One of the drivers of both engagement and organic fan growth on Facebook is the fan interaction rate.   When fans interact with a brand’s content on Facebook, activity feeds on a user’s profile drive organic traffic to their Page.   I like to think of this as SEO for social.  When search became the emerging media, everyone wanted to optimize their websites for organic search results by dropping keywords and key terms on their pages in an effort to increase traffic from search engines. Fast forward to social: if you want to increase traffic to your social presence, getting your existing community to interact with your content is an effective tactic.

Below is a graph that shows what I believe to be a correlation between the amount of photo and video content that’s posted by a Facebook Page and the corresponding interaction rates for each.  This is pretty intuitive: photos get higher interaction rates then text alone when it comes to Facebook.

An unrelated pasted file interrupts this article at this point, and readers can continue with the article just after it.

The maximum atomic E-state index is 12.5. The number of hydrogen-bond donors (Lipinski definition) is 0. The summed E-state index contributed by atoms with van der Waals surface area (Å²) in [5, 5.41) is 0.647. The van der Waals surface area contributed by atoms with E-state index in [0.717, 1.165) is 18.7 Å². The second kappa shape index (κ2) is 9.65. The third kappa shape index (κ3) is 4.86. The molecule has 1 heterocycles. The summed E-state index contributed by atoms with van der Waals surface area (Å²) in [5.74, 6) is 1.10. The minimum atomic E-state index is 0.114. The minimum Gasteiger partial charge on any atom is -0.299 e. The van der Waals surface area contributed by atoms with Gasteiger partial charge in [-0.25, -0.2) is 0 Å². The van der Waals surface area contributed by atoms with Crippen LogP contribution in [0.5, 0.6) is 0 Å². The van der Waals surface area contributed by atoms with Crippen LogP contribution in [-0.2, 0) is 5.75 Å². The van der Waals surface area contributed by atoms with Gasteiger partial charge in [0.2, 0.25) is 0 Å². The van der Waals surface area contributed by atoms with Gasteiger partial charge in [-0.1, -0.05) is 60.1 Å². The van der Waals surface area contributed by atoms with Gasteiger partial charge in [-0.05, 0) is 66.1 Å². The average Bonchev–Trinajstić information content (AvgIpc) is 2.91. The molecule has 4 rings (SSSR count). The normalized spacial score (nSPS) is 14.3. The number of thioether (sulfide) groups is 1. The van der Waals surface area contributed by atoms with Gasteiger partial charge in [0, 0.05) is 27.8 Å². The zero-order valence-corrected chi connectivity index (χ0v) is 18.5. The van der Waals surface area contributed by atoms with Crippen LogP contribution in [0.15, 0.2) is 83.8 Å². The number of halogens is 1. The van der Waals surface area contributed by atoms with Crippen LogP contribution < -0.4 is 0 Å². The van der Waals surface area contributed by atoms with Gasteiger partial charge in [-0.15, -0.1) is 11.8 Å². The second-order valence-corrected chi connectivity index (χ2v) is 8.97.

Here are the terms and definitions:

  • Page Size: Defined as the number of Likes on the Facebook Page, denoted below by the size of each bubble.  The biggest bubbles have the most “Likes” on Facebook, and the smaller ones less so.
  • Interaction Rates: [(Number of post likes + number of post comments) /  number of Page likes] *100.   For example, if a page has 10,000 Likes on Facebook and posts an update that generates 40 Likes and 10 comments,  that post would have an interaction rate of .5%: [(40+10)/10,000]*100=.5%.
  • % of posts that include photos: Looking back over a set period of time, finding the approximate percentage of updates that contain a photo or  video, not including link out thumbnails.